Well, put simply, it can be hard to get in the top search results otherwise.

The algorithms that calculate the position a web page is given in the free search results are highly complex. Trying to get a high ranking can take a lot of time, effort and specialist knowledge and you’ll be competing with countless other businesses trying to do the same.

And when the algorithms are updated (which happens a lot), you can find your page rankings change overnight.

Google AdWords gives your web page a much better chance to appear on the first page results for your chosen keywords, and you can do it really quickly.

Ready to give it a go? Here’s how to get started

Don’t be tempted to rush in to creating your ads before you’ve done steps 1 and 2. They’re crucial!

1. Get into your customers heads

Before you create your first campaign, write down everything you know about your customers. It’ll help you create better campaigns if you’re seeing your offerings from their perspective.

Who are they? What would they type into the Google search box to if they were looking for products like yours? Where do they live?

2. Draw up a list of keywords related to your business and products

Make a list of the search terms you’d expect your customers to use to find your products. These are your keywords.

Don’t be too general in your choice. A one-word term is usually expensive for a click because it’s so generic and popular, and you can end up paying for traffic that’s looking for something you may not stock.

Aim for keywords of two or three words, and include brand names, colours, and your location. A jewellery store keyword list might include high-level keywords like “gold jewellery”, as well as more specific categories like “gold and diamond wedding rings”. As a rule, the more specific the keywords, the closer the visitor is likely to be to buying as they’ve already narrowed down their choices.

Your web analytics software might give you some insights into the terms people are already using to find your web pages. This is not as easy as it was though, as the most common web analytics tool, Google Analytics, has stopped sharing that information. Grrr.

3. Set up your AdWords account

Now you’ve done your homework, head over to and follow the instructions to set up your AdWords account.

If you’ve already got a Google account (like Gmail), you can use that email address and password to sign in. You can also create a separate account if you’d prefer to keep your business and personal activities separate.

4. Set up your first AdWords campaign

Once you’ve signed up and verified your email, you’ll be taken to the “Your first campaign” page.

It’s important to know your goal for the campaign before you start so you can tell if it’s effective. Generating sales is probably the main goal for an online store, but you can use AdWords to bring in just leads or traffic too.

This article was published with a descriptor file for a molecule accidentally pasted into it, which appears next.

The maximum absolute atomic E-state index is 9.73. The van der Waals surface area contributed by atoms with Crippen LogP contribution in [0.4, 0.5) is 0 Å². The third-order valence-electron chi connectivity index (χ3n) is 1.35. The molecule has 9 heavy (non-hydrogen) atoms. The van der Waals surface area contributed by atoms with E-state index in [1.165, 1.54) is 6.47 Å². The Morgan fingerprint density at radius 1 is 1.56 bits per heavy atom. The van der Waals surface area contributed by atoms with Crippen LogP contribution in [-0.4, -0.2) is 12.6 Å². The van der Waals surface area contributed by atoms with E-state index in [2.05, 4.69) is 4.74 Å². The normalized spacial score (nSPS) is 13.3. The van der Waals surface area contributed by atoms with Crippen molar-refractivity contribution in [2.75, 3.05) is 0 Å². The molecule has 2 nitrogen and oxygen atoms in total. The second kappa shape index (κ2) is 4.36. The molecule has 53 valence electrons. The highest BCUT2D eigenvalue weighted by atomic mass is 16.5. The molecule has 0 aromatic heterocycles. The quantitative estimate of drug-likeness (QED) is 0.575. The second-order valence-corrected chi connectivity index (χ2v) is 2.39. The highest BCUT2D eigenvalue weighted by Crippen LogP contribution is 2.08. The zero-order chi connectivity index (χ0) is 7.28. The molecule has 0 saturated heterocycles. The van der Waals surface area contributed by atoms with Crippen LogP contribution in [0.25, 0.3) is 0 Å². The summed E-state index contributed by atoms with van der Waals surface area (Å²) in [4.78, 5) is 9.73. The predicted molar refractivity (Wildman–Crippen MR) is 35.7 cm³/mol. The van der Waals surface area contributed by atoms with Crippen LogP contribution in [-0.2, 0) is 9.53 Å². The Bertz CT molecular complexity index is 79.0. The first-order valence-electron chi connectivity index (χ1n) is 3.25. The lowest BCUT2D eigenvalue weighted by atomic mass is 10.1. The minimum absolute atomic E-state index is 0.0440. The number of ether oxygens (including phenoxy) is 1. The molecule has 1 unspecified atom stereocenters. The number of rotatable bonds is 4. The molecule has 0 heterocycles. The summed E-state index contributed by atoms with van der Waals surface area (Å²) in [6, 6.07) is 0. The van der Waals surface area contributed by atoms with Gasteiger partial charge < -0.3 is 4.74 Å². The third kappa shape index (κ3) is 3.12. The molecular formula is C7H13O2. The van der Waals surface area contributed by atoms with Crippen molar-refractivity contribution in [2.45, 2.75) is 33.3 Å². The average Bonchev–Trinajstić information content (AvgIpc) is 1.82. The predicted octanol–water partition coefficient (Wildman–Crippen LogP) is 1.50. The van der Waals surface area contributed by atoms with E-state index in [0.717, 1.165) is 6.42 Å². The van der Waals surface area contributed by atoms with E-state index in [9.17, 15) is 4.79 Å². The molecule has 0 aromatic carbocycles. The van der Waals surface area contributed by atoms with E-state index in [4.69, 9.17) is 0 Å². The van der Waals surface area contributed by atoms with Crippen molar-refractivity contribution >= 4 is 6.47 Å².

Each AdWords campaign has its own settings that let you define the budget and where want your ads to appear. These settings will apply to all ads within the same campaign.

It’s very easy to set up a campaign – just fill in the fields displayed:


Your budget – this is the most you’re willing to pay per day for traffic to the ads in this campaign. You can change it at any time if you find you’re not getting the results you want.

Locations – these are the geographical places where you want your ads to display.

Networks – these are the online networks where you want your ads to show; Search Network is the default but you can also choose Display Network to have your ad show on Google partner websites too.

Keywords – This is where you list the keywords you want to use to bring traffic to your ads. This field will be pre-filled with suggestions and their approximate search volumes but you can delete the ones you don’t want and add your own. Don’t go mad here, use around 10-20 keywords per campaign to keep it manageable.

Bid – this is the most you want to pay for a click on your ad. You can set your bids for a click manually, or let AdWords do it. When you’re starting out, it may be easier to let AdWords do it for you. If you choose the manual option, enter a default bid as well. This will be the most you want to pay for a click.

Write your ad – this is where you put together your AdWords text ad. There are other types of ad you can make but this is the easiest and most popular.

  • Landing page: this is the actual web page the visitor will land on when they click the ad.
  • Headline: 25 character limit. The headline should be highly relevant to the search query you’re expecting for this ad.
  • Line 1: 35 character limit. Mention your unique value or problem you solve here.
  • Line 2: 35 characters. Continue, and add a call to action here to encourage a click.

Here’s an example of one of our Spiffy Stores text ads.


A word about: relevance

Relevance is the currency of search. It’s the most important aspect of your ads. Clear, persuasive ad text, that’s highly relevant to your keywords and the content of the page it leads to, will get better results. And as AdWords uses both quality (relevance) and bid ($) to determine your ad’s position, you can get a higher position, sometimes at a lower price, with highly relevant keywords and ads.

5. Complete your payment details

As this is your first AdWords campaign, you’ll need to fill out your payment information. Then, once your ad is approved (yes, it has to go through Google’s approval scheme), it will be active. You can ‘deactivate’ it by pausing the ad and it won’t show up in search results.

6. Keep an eye on your AdWords results

AdWords is not a set and forget exercise.

To get the most out of it and not waste money, you’ll need to keep coming back to analyse the results and make any changes that will improve your ads performance. More on how to do that later.

In the second post in this series, we’ll look into some of the ways you can optimise your ad. Stay tuned!